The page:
Aim to have as much money as possible left over from your paycheck after your obligations are covered. This might require brown-bagging some lunches and driving your car for a few more years. There are many other ways to save money that aren't even too painful, such as shopping around for less expensive insurance policies for your car and home, cutting the cable and landline telephone cords in favor of streaming TV and mobile phones, and perhaps quitting the gym membership that you never use.

Hand drawing an upward-sloping graph on blackboard, with dollar signs getting bigger

Image source: Getty Images.

Save and invest

Next, aim to save aggressively for retirement and to invest that money effectively. The more you sock away, and the sooner you start doing so, the bigger a retirement nest egg you can build. (Remember -- your earliest invested dollars will have the most time to grow for you.) Here's how much you might amass over several time periods if your money grows by an annual average of 8%:

Growing at 8% for

$10,000 Invested Annually

$15,000 Invested Annually

$20,000 Invested Annually

 5 years




10 years




15 years




20 years




25 years


$1.2 million

$1.6 million

30 years

$1.2 million

$1.8 million


Calculations by author.

Clearly, big sums can be yours if you set your mind to it. How should you invest that money effectively? Well, with your long-term dollars, it's hard to beat stocks.

You might simply use an inexpensive, broad-market index fund such as the SPDR S&P 500 ETF (NYSEMKT:SPY), which distributes your assets across 80% of the U.S. stock market and requires little expertise or oversight. Even Warren Buffett recommends such index funds for most investors.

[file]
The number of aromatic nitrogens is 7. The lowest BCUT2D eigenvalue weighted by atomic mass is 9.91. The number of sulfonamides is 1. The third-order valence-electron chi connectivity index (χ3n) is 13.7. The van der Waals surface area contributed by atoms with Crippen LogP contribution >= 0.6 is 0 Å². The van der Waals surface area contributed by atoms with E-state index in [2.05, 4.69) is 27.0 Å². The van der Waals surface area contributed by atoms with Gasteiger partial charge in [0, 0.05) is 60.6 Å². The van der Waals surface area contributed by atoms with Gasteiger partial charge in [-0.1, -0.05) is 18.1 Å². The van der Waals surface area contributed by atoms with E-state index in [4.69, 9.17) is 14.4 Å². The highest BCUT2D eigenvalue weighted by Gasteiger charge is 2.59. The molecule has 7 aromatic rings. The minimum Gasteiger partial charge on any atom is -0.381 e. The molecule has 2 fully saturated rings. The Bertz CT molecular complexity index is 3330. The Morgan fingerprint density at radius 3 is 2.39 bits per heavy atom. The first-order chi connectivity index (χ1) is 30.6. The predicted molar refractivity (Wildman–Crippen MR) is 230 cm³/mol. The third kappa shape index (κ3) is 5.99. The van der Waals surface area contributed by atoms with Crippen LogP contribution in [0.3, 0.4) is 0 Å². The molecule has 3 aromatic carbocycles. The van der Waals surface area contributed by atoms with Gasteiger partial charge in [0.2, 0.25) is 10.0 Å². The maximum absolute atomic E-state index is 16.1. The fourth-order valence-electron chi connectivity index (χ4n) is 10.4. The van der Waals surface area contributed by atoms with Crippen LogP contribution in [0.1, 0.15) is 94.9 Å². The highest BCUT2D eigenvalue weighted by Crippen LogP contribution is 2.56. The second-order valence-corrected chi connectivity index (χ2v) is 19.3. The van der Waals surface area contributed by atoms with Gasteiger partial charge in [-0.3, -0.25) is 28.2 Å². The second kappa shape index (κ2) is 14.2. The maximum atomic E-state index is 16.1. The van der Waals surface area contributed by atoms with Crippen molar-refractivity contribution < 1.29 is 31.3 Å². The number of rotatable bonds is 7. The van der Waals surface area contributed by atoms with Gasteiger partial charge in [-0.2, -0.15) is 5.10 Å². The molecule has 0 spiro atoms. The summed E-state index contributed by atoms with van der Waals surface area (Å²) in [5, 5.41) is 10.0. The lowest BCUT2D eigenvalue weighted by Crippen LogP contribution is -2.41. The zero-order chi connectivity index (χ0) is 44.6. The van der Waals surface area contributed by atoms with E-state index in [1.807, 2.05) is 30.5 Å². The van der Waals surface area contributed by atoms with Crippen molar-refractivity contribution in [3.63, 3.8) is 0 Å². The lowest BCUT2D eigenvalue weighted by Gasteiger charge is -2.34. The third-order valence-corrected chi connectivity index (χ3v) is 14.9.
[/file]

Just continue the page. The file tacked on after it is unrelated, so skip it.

Image of a blue umbrella over the word "annuity."

Image source: Getty Images.

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Consider annuities

Finally, while you might not enjoy regular and dependable Social Security benefit checks, you can buy yourself regular and dependable income, via annuities. In exchange for a big bundle of money, fixed annuities -- as opposed to the more problematic variable or indexed variety -- can start paying you immediately, or on a deferred basis. Below are examples of the kind of income that various people might be able to secure in the form of an immediate fixed annuity in the current economic environment. (You'll generally be offered higher payments in times of higher prevailing interest rates.)



Monthly Income

Annual Income Equivalent

65-year-old man




70-year-old man




70-year-old woman




65-year-old couple




70-year-old couple




75-year-old couple





Another great thing about annuity income is the peace of mind it offers. As we get older, many of us will be less interested in managing our investments and even less able to do so.

Keep in mind, too, that even if you do have Social Security income headed your way, it won't support you in great comfort on its own. The average monthly Social Security retirement benefit was recently $1,365, which amounts to $16,380 per year. If your earnings have been above average, you'll collect more than that -- up to the maximum monthly Social Security benefit of $2,687 for those retiring at their full retirement age. That's still only about $32,000 for the whole year. Consider learning about strategies to get the most out of the Social Security program.